Tuesday, May 08, 2012

Facts that Teach Us Something

"When you make a mistake, do not be afraid of mending your ways."

People who refuse to admit their mistakes bug Andrew Gelman. They bug me too. But complaining about it is probably just, as he puts it, "railing against universal human nature". The relevant aspects of human nature we are railing against are no doubt laziness, vanity, and cowardice.

I get this from Cyril Connolly's The Unquiet Grave. "Three faults," he writes, "which are found together and which infect every activity: laziness, vanity, cowardice. If one is too lazy to think, too vain to do something badly, too cowardly to admit it, one will never attain wisdom" (20). "Sloth rots the intelligence, cowardice destroys all power at the source, while vanity inhibits us from facing any fact which might teach us something; it dulls all other sensation" (30). The fact that might most straightforwardly teach us something is of course one that we've gotten wrong.

Confucius tells us not to be afraid of correcting ourselves. It is interesting that we should be afraid of such things. Maybe he too was railing against something fundamental in human nature. Actually, I think it's more likely that we are perverted from our true natures by culture. It is something in the way our mistakes are treated when we are students that makes us fear admitting them when we become scholars. And I think I know what it is: our mistakes are too often tolerated, more often simply ignored. Too many scholars don't know what happens when your mistake is corrected. In other cases, perhaps, there is some sort of trauma. Our mistakes were punished too severely.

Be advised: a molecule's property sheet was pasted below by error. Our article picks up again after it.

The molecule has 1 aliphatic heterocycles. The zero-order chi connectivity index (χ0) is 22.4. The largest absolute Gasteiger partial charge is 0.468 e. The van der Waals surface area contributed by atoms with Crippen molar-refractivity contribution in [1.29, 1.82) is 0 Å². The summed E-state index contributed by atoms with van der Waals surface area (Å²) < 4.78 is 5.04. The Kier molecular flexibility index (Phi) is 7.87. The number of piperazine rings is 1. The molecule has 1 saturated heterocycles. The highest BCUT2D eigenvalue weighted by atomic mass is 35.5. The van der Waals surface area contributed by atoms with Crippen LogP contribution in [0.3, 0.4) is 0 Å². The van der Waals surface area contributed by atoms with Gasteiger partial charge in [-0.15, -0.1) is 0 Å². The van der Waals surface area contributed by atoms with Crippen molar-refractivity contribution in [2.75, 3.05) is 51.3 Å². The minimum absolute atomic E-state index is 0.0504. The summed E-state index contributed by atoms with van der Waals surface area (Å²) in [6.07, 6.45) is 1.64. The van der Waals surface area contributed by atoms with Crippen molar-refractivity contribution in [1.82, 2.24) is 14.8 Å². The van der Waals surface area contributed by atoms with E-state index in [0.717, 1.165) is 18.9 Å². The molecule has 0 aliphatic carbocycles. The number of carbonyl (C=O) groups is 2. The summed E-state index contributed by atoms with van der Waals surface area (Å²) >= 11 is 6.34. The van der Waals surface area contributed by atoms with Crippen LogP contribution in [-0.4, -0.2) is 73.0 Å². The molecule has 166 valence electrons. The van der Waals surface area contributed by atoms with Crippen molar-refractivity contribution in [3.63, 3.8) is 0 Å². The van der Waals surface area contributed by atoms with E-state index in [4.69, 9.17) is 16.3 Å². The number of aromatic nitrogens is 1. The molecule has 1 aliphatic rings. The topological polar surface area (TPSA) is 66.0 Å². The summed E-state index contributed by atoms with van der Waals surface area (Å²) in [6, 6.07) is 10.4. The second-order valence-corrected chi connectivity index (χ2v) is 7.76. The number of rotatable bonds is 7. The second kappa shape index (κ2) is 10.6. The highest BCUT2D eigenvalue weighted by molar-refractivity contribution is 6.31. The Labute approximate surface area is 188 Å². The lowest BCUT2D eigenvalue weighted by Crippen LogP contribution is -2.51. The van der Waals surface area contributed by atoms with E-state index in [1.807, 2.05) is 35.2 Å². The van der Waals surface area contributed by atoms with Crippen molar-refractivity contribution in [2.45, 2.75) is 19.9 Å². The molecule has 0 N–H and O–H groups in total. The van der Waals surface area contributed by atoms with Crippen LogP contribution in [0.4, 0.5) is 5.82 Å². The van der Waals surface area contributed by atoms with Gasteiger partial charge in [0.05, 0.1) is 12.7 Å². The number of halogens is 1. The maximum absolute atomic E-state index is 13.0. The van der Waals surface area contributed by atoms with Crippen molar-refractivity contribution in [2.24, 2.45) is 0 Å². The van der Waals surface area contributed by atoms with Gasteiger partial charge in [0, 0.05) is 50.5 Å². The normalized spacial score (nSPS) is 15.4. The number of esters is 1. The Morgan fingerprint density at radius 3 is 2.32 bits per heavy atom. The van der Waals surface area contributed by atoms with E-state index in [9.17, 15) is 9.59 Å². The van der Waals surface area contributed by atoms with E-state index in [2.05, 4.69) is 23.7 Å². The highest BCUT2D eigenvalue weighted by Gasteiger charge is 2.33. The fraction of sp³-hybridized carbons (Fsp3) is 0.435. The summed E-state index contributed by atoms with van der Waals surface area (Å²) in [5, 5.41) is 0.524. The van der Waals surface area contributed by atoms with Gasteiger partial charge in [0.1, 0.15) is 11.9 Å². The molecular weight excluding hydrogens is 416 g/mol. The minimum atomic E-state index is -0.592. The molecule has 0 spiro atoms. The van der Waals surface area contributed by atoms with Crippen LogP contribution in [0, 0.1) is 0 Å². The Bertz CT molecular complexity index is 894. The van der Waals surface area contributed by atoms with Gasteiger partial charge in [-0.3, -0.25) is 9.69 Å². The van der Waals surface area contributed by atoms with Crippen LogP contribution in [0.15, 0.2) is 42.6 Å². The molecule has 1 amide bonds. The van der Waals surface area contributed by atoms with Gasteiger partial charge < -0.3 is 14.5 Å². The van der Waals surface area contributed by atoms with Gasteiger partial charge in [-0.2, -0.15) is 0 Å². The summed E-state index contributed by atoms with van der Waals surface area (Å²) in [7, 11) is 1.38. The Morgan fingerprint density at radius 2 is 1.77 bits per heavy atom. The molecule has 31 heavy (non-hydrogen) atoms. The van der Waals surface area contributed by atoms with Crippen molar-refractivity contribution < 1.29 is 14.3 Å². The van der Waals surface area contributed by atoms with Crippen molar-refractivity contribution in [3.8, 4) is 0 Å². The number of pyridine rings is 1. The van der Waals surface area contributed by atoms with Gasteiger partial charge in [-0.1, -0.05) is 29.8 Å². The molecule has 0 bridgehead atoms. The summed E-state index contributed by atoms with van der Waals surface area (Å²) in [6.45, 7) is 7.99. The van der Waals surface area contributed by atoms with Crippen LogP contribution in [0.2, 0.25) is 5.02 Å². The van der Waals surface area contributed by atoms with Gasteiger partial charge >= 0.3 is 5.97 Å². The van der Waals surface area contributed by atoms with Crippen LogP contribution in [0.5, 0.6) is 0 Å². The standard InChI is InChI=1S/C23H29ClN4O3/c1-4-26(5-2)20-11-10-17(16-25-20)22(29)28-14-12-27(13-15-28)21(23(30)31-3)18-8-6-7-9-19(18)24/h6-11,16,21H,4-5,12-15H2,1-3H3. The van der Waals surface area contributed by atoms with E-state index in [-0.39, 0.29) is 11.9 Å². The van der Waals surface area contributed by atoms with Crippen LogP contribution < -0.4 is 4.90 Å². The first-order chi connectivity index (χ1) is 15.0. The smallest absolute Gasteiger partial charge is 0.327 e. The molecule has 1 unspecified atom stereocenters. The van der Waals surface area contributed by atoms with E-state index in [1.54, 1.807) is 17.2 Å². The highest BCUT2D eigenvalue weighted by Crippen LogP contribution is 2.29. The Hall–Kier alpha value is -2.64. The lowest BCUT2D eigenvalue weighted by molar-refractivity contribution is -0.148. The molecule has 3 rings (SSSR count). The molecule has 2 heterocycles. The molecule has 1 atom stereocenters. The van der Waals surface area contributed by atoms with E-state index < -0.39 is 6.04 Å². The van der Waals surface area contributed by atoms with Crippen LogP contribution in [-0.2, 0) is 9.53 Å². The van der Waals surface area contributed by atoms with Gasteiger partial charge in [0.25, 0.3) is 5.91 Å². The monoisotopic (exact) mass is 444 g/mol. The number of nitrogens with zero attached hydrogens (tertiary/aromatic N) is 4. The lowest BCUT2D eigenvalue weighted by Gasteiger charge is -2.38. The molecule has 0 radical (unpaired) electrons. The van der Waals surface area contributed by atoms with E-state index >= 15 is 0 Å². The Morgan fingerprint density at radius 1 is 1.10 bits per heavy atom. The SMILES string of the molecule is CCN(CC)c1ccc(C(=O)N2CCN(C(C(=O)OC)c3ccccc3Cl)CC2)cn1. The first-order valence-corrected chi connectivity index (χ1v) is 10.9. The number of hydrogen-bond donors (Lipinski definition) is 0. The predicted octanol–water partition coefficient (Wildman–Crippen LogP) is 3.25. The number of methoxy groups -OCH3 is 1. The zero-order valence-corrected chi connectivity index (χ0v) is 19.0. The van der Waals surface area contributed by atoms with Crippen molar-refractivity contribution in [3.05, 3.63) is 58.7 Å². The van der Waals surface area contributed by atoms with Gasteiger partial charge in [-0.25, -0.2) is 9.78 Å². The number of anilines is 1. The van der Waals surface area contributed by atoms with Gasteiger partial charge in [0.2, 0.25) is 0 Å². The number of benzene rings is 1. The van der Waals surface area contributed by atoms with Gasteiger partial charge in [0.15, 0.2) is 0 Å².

Wherever it comes from, it certainly is annoying. More than that: it is distressing to think how many false ideas must be in circulation simply because people are too vain to face facts that might teach them something.


Andrew Shields said...

"Actually, I think it's more likely that we are perverted from our true natures by culture."

That's the Heideggerian Romantic in you (thinking of Blackburn's review that you linked to yesterday).

Thomas said...

Yes, very true. I am annoyed by our fallenness into inauthenticity. The main objection I have against Blackburn's anti-Romanticism is that it so often fosters a mean-spirited glibness, or at least that's how it seems to me. As in all things, what is needed is moderation.

Andrew Shields said...

I don't know if I'm anti-Romantic in general, but I'm pretty sure I don't have a sense of "fallenness into authenticity." That said, I'm fascinated by the productivity of the idea!

Thomas said...

Heidegger's section on "Gerede" (idle talk) in B&T really hit me hard. The seemingly inescapable fact that much talk is made without any reference to a factual basis, and that it actually must be that way, left we glum for weeks! Many years later I read Jacob Brackman's New Yorker piece about the "put on", which made me smile about the same thing. (In between there was Norman Mailer's review of Podhoretz' Making It, which cites Brackman.) Heidegger talks about the role of "Schreiberei" in scholarly writing. Surely you have a sense of how far we've fallen there!

Andrew Shields said...

"Out of that decay will come the nutrients of new usage, new forms of expression."